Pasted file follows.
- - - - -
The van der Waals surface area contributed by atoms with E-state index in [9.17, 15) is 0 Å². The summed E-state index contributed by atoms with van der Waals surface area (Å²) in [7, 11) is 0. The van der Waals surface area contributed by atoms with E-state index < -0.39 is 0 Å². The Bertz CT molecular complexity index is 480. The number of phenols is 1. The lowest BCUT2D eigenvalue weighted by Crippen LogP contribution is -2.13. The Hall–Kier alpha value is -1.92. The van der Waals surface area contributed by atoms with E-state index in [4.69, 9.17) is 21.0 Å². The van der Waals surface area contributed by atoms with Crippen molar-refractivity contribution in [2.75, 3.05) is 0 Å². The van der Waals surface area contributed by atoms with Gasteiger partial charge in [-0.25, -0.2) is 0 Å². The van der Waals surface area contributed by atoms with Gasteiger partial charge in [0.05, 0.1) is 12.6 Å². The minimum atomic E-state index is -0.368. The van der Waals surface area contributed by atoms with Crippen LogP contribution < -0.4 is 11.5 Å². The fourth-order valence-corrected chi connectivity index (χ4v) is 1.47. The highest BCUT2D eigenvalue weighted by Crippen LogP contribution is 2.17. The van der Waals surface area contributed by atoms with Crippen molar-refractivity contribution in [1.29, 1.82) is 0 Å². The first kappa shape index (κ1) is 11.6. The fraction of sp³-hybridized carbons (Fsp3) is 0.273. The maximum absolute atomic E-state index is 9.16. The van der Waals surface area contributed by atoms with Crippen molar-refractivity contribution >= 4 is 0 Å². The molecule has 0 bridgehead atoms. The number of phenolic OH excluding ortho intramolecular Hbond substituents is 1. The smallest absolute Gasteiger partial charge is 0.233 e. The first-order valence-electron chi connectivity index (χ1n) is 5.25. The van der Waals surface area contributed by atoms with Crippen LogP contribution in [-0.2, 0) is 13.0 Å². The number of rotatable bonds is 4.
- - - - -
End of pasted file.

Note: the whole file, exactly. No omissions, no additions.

The van der Waals surface area contributed by atoms with E-state index in [9.17, 15) is 0 Å². The summed E-state index contributed by atoms with van der Waals surface area (Å²) in [7, 11) is 0. The van der Waals surface area contributed by atoms with E-state index < -0.39 is 0 Å². The Bertz CT molecular complexity index is 480. The number of phenols is 1. The lowest BCUT2D eigenvalue weighted by Crippen LogP contribution is -2.13. The Hall–Kier alpha value is -1.92. The van der Waals surface area contributed by atoms with E-state index in [4.69, 9.17) is 21.0 Å². The van der Waals surface area contributed by atoms with Crippen molar-refractivity contribution in [2.75, 3.05) is 0 Å². The van der Waals surface area contributed by atoms with Gasteiger partial charge in [-0.25, -0.2) is 0 Å². The van der Waals surface area contributed by atoms with Gasteiger partial charge in [0.05, 0.1) is 12.6 Å². The minimum atomic E-state index is -0.368. The van der Waals surface area contributed by atoms with Crippen LogP contribution < -0.4 is 11.5 Å². The fourth-order valence-corrected chi connectivity index (χ4v) is 1.47. The highest BCUT2D eigenvalue weighted by Crippen LogP contribution is 2.17. The van der Waals surface area contributed by atoms with Crippen molar-refractivity contribution in [1.29, 1.82) is 0 Å². The first kappa shape index (κ1) is 11.6. The fraction of sp³-hybridized carbons (Fsp3) is 0.273. The maximum absolute atomic E-state index is 9.16. The van der Waals surface area contributed by atoms with Crippen molar-refractivity contribution >= 4 is 0 Å². The molecule has 0 bridgehead atoms. The number of phenolic OH excluding ortho intramolecular Hbond substituents is 1. The smallest absolute Gasteiger partial charge is 0.233 e. The first-order valence-electron chi connectivity index (χ1n) is 5.25. The van der Waals surface area contributed by atoms with Crippen LogP contribution in [-0.2, 0) is 13.0 Å². The number of rotatable bonds is 4.